Coast Guard helicopters train aboard the Navy’s newest warship
The U.S. Navy’s newest amphibious transport dock ship and U.S. Coast Guard medium range recovery helicopters trained together in several ship and helicopter exercises Wednesday, Feb. 5, 2014, while transiting the Gulf of Mexico.
During the training, two Coast Guard MH-60T Jayhawk helicopters based out of Coast Guard Aviation Training Center Mobile in Mobile, Ala., flew parts and supplies to the pre-commissioning unit USS Somerset, conducted more than 60 day and night-vision goggle deck landings, vertical replenishment sling loads and refueling operations to help qualify and certify the Somerset’s crew for aviation operations.
The Coast Guard helicopters are the first aircraft to ever land on the 684-ft. Navy ship, which is headed for Philadelphia for their upcoming commissioning scheduled for March.
“Celebrating one of the heroes aboard Flight 93, Todd Beamer’s now famous quote, ‘Let’s Roll’ is boldly emblazoned on the Somerset’s hangar door,” said Coast Guard Cmdr. Craig Neubecker, a Jayhawk helicopter pilot. “Calling on that spirit of taking action, this joint training exercise highlights the cooperative efforts between the Navy and the Coast Guard to protect the nation and save taxpayer dollars.”
The exercises also helped the Coast Guard aircrew complete their semiannual deck landing training. After the exercises, Coast Guard helicopters transported 10 certification experts from the ship back to shore.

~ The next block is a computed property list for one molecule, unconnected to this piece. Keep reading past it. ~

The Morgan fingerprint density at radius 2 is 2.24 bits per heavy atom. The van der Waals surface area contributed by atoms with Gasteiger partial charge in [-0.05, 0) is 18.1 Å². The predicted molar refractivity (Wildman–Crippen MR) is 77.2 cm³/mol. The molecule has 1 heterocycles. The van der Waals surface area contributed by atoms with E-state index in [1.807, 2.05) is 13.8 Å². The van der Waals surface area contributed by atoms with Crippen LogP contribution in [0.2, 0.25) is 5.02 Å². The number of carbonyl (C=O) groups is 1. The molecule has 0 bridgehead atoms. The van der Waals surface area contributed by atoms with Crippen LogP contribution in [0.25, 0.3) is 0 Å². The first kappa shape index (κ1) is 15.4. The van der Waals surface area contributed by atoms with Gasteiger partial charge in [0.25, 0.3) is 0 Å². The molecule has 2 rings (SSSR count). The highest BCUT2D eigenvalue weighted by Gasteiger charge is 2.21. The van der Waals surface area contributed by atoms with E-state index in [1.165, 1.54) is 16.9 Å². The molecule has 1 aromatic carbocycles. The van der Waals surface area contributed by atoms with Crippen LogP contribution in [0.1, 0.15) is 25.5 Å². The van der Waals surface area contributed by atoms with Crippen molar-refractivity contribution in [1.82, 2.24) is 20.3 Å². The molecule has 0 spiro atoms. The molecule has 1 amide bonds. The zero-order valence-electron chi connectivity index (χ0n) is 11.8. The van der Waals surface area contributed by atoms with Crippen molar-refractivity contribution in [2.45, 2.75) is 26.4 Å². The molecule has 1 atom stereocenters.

The Coast Guard has upgraded the service’s fleet of H-60 Jayhawk Medium Range Recovery helicopters with new avionics, communications, navigation equipment and flight instruments, converting them to MH-60T’s. The upgrade provides a Common Aviation Architecture System in the cockpit for fully integrated flight and mission management capabilities. An Electro-Optical/Infrared sensor system enables aircrews with enhanced capabilities to locate, identify and track surface targets day or night, critical for both search and rescue and law enforcement missions.
The USS Somerset, a 684-foot San Antonio-class amphibious transport dock, is named after Somerset County, Penn., to honor the passengers of United Airlines Flight 93, whose actions prevented terrorist hijackers from reaching their intended target by forcing the airplane to crash in Somerset County, Pa., on Sept. 11, 2001.
There are 22 tons of steel, from a crane that stood near Flight 93's crash site, used in building the Somerset. The ship was built at Huntington Ingalls Industries Shipbuilding site in Avondale, La.
The ship is scheduled to be commissioned March 1 in Philadelphia.